Fragment 169, word count: 1,230.
At the heart of Romanticism is the cultural perspective of aristocracy, essentially a pessimistic fatalism, definitive of the political right-wing, in which the brutality of master/ slave social organization is taken to be inevitable, decreed for eternity by nature or God. In that dystopia, only reveries of magic, beauty, and masculine heroism provide the precious little light in the tragically inescapable gloom. However, nothing in human affairs is really inevitable because human affairs are constructs of multiple idealities, and idealities, persons, are fountains of spontaneous novelty, of original interventions into the situation of a moment, fountains of freedom. Conceptions of this freedom are forms of idealism.
A way of distinguishing one kind of idealism from another is by the extent each understands ideality as creatively projecting novelty into otherwise predetermined actuality conceived as in standard materialism: utterly devoid of purpose. For example, there is no novelty of a willfully creative and spontaneous kind in Plato’s idealism, although some accidental novelty might occur randomly in the illusions experienced as ordinary appearances. Plato’s idealism, and generally the muted idealism at the core of rationalism, builds on a reverence for mathematics by speculating that the perfection of mathematics reveals an immaterial, timeless, and primordial reality from which is projected (imperfectly) the eventful world we experience. In the context of understanding human affairs, mathematics is a short road to dystopia.
Time-World Idealism in the Dystopian Context
Recognition of time as the primordial context of individual human existence is the portal to an idealism that is relevant in the dystopian political and cultural context as a countervailing force against the declarations of natural or divine determinism (the perspective of aristocracy) which are crucial features of dystopian world-system concepts.
The problem with logical argument as a technique of inquiry into things as experienced was pointed out by Bertrand Russell: Logical argumentation is not how original insights are discovered. Using other means, people come upon claims they judge to be important and worth defending and then search for premises and arguments that produce them as logical conclusions. Philosophical insights are first generated by something like phenomenology, an innocent curiosity about lived experience and agency. So, the primary technique of thinking philosophically, the technique that brings us to the crucial idealism, is engaging with experience from innocent curiosity, a curiosity that has been de-cultured and so released from normal bias and prejudice.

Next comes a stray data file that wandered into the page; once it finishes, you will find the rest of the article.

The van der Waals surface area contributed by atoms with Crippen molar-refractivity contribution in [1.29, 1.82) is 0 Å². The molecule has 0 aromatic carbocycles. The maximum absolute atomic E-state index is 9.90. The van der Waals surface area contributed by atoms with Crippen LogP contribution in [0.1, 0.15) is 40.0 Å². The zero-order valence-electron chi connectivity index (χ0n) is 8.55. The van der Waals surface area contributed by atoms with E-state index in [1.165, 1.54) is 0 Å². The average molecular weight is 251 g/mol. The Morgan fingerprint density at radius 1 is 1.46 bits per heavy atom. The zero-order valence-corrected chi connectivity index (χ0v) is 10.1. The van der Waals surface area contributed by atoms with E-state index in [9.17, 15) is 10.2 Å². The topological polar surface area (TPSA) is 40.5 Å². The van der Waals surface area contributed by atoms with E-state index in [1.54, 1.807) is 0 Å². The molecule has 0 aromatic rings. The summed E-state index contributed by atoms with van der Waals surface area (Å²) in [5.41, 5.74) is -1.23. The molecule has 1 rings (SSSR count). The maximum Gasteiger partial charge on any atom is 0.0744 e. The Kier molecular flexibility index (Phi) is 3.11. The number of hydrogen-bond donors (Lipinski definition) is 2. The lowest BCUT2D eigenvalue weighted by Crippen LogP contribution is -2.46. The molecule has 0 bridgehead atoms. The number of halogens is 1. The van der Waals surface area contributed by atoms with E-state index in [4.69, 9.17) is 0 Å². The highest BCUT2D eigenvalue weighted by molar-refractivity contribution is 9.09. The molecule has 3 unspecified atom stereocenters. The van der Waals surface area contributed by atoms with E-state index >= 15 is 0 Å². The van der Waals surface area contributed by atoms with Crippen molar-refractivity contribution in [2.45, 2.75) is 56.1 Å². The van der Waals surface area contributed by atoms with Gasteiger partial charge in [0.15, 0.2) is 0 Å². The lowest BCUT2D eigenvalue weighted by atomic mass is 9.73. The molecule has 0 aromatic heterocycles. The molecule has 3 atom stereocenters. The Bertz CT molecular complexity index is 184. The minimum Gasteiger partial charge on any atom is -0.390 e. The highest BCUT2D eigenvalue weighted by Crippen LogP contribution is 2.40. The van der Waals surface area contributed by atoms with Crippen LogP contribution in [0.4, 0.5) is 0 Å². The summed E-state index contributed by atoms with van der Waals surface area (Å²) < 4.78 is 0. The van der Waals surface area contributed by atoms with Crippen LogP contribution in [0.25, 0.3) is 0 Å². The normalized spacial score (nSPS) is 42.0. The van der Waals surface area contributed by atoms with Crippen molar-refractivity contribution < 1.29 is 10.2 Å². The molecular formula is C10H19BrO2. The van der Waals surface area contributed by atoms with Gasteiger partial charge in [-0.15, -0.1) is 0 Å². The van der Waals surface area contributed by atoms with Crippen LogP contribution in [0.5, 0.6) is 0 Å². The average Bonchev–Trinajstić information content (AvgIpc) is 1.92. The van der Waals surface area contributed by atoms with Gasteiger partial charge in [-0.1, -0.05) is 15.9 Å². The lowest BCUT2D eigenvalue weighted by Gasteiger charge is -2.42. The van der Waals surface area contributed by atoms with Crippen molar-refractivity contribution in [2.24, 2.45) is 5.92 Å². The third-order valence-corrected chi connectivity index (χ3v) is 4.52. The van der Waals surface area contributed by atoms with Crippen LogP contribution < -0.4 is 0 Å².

Phenomenology is always an effort to bring ideality into some degree of conceptual focus. It is never a scientifically measuring object-ology. It is explicitly a description of experience as ideality, objects as taken in and made sense of by a questioning, knowing, interested, and caring subject. So, all phenomenology is phenomenology of spirituality, plausibly the only way to quest for knowledge of spirituality. Since Edmund Husserl (1858-1938), the definitive move of phenomenology is bracketing off the question: does this appearance accurately represent something that is completely independent of being perceived?, so to remove any suggestion of defining knowledge of a “thing in itself” as objective reality. And yet, even in Husserl and his massive legacy there remains an emphasis on objects and objectification.
The problem with phenomenology has been that sensory impressions are taken as the elemental evidence, taken in a way that is already objectified. They are conceived as patches of colour, an auditory pitch, a feeling of roughness or pressure, a scent or taste of coffee, all removed from the context of a personal dramatic purpose-in-time which brings someone to notice them. There is the usual assumption that time is not primordial, but instead a superstructure to be put aside in describing the basic phenomena from which everything else, including time, will be assembled later. However, the thinking subject, a questioning future-ward-leaping will-to-learn and will-to-express-itself, cannot be assembled from the passive excitations of sensory impressions, or from the objects they make available for discovery and identification. Sensory impressions or the objects they locate cannot be made into care, cannot be made to construct an interest in themselves. Caring is prior, and primordially a leaping future-ward, using knowledge of the time-world as personal possibility.